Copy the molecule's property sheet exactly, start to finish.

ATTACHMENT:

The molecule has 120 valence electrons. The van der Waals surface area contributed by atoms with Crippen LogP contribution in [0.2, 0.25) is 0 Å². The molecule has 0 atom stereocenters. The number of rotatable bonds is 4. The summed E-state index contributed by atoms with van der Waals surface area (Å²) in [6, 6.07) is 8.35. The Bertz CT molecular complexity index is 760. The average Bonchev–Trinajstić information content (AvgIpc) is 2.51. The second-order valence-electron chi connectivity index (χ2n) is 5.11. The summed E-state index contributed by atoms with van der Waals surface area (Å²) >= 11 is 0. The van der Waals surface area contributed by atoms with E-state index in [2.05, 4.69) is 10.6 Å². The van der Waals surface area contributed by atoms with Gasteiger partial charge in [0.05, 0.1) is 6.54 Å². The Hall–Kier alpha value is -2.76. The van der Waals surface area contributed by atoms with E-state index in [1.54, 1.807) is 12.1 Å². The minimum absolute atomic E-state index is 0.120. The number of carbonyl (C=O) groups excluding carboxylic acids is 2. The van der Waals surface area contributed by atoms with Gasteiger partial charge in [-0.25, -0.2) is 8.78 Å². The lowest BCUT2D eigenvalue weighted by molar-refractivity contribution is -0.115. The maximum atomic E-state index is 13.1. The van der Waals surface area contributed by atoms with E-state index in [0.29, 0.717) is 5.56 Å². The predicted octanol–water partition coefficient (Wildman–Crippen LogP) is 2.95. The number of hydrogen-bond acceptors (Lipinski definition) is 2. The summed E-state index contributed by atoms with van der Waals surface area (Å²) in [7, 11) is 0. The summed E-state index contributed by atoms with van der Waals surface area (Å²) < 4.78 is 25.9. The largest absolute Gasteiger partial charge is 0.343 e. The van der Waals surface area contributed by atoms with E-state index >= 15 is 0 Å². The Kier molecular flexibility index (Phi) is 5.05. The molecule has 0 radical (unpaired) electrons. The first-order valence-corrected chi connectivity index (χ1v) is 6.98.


The molecule has 120 valence electrons. The van der Waals surface area contributed by atoms with Crippen LogP contribution in [0.2, 0.25) is 0 Å². The molecule has 0 atom stereocenters. The number of rotatable bonds is 4. The summed E-state index contributed by atoms with van der Waals surface area (Å²) in [6, 6.07) is 8.35. The Bertz CT molecular complexity index is 760. The average Bonchev–Trinajstić information content (AvgIpc) is 2.51. The second-order valence-electron chi connectivity index (χ2n) is 5.11. The summed E-state index contributed by atoms with van der Waals surface area (Å²) >= 11 is 0. The van der Waals surface area contributed by atoms with E-state index in [2.05, 4.69) is 10.6 Å². The van der Waals surface area contributed by atoms with Gasteiger partial charge in [0.05, 0.1) is 6.54 Å². The Hall–Kier alpha value is -2.76. The van der Waals surface area contributed by atoms with E-state index in [1.54, 1.807) is 12.1 Å². The minimum absolute atomic E-state index is 0.120. The number of carbonyl (C=O) groups excluding carboxylic acids is 2. The van der Waals surface area contributed by atoms with Gasteiger partial charge in [-0.25, -0.2) is 8.78 Å². The lowest BCUT2D eigenvalue weighted by molar-refractivity contribution is -0.115. The maximum atomic E-state index is 13.1. The van der Waals surface area contributed by atoms with E-state index in [0.29, 0.717) is 5.56 Å². The predicted octanol–water partition coefficient (Wildman–Crippen LogP) is 2.95. The number of hydrogen-bond acceptors (Lipinski definition) is 2. The summed E-state index contributed by atoms with van der Waals surface area (Å²) in [7, 11) is 0. The summed E-state index contributed by atoms with van der Waals surface area (Å²) < 4.78 is 25.9. The largest absolute Gasteiger partial charge is 0.343 e. The van der Waals surface area contributed by atoms with E-state index >= 15 is 0 Å². The Kier molecular flexibility index (Phi) is 5.05. The molecule has 0 radical (unpaired) electrons. The first-order valence-corrected chi connectivity index (χ1v) is 6.98.